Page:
Announcing Stack Overflow Documentation

We started with Q&A. Technical documentation is next, and we need your help.

Whether you're a beginner or an experienced developer, you can contribute.

Sign up and start helping → Learn more about Documentation →

I have intialized one variable in one of the fortran functions. I am using it in another function. But the value is not remains same. In other function call I am getting garbage value. How do i maintain the initialized value.


entry a()

entry b()
num_calls= num_calls + 1

From entry "b" i am getting num_calls as some garbage

share|improve this question
Is num_calls locally or globally scoped? – outis Jul 21 '09 at 6:49

In classic Fortran (Fortran 77 or earlier), you'd ensure that num_calls is defined in a common block - probably a named common block.

COMMON /magic/ num_calls

I've not used Fortran 90, so I don't know what extra facilities it has. It likely retains named common blocks for backwards compatibility, but likely provides something better too.

I cheated, too, and used an implicit declaration of the variable. In full, I should write:

INTEGER*4 num_calls
COMMON /magic/ num_calls
share|improve this answer

For FORTRAN 77, Jonathan Leffler's method will work - as he points out, Fortran 90 and onward also supports COMMON blocks. However, since you have access to a Fortran 90/Fortran 2003 compiler, then there is no reason to use a COMMON block - leave them in the ash heap of history along with computed GOTO and ENTRY.

The Fortran 90 method for storing a group of related variables (and functions) is no longer the COMMON block but a MODULE. For your code, this is relatively straightforward:

module count_calls

    integer :: num_calls = 0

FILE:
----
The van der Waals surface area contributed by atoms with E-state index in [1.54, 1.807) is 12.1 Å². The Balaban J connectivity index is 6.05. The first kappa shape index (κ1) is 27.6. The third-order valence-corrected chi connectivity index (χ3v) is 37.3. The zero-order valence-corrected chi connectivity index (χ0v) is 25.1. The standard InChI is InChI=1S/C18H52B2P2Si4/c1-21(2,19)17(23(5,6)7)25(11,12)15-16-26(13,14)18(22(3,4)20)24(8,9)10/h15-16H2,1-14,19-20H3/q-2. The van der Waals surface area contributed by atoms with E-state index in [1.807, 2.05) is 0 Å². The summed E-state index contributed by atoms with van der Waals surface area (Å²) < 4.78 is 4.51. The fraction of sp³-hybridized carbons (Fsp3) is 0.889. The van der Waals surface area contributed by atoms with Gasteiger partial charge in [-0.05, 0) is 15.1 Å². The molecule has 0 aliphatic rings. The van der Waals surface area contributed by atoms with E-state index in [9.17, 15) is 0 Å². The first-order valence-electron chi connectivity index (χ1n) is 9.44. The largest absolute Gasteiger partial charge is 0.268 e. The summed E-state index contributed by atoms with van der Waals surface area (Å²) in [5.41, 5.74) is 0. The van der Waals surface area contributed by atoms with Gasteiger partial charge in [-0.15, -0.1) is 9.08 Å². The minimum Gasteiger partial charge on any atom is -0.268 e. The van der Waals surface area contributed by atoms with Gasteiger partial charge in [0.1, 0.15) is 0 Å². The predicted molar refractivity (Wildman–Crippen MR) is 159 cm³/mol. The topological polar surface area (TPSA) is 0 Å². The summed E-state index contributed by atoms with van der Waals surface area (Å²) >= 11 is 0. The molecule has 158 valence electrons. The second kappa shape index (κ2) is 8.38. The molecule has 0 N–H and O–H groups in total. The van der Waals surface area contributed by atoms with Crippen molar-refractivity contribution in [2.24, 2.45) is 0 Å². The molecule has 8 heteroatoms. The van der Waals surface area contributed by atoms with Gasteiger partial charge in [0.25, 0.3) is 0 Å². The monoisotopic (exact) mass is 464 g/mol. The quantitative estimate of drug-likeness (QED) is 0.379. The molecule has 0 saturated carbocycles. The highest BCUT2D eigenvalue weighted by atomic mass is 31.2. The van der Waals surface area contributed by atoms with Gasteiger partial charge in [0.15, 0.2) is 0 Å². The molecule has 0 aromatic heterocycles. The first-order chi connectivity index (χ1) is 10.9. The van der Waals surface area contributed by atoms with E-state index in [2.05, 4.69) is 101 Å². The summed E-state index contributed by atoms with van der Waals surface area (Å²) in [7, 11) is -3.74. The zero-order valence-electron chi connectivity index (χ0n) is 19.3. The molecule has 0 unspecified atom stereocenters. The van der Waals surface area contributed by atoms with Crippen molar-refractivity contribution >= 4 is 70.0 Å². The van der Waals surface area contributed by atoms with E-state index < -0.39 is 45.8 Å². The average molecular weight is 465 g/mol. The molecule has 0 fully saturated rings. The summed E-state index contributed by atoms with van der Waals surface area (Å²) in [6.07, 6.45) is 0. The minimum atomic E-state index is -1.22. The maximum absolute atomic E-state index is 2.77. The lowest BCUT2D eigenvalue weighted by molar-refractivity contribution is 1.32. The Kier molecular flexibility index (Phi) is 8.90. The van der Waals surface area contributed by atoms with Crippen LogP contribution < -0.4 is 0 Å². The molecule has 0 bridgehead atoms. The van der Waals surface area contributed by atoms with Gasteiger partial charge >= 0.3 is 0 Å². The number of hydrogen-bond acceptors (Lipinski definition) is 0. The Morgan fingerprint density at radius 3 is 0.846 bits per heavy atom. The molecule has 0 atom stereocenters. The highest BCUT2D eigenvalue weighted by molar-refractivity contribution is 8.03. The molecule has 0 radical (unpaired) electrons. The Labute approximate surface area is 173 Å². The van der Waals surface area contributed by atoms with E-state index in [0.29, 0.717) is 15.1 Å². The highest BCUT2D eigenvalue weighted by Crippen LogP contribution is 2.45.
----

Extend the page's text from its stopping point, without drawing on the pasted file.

end module count_calls

Then, in your subroutines where you want to use num_calls, add

use count_calls

to either the subroutines themselves or the containing scope (i.e. a program or another module).

share|improve this answer

You need to declare num_calls outside of either subroutine so that its lifetime is unrelated to either subroutine call. Someone who actually speaks FORTRAN can provide you some sample code...

share|improve this answer

You should declare the variable with the "save" attribute. That way the variable lives between calls. There are compiler options to mark all variables as "save" since old compilers did this by default or depending upon optimization level.

    integer*4, save :: num_calls

It is a standard feature of most languages that local variables go undefined when they go out of scope.

share|improve this answer
Though, most historical FORTRAN compiler did allocate the local in a static area rather than on the stack, making the save statement optional and encouraging bad practices... – aka.nice Nov 4 '15 at 14:30

Your Answer


By posting your answer, you agree to the privacy policy and terms of service.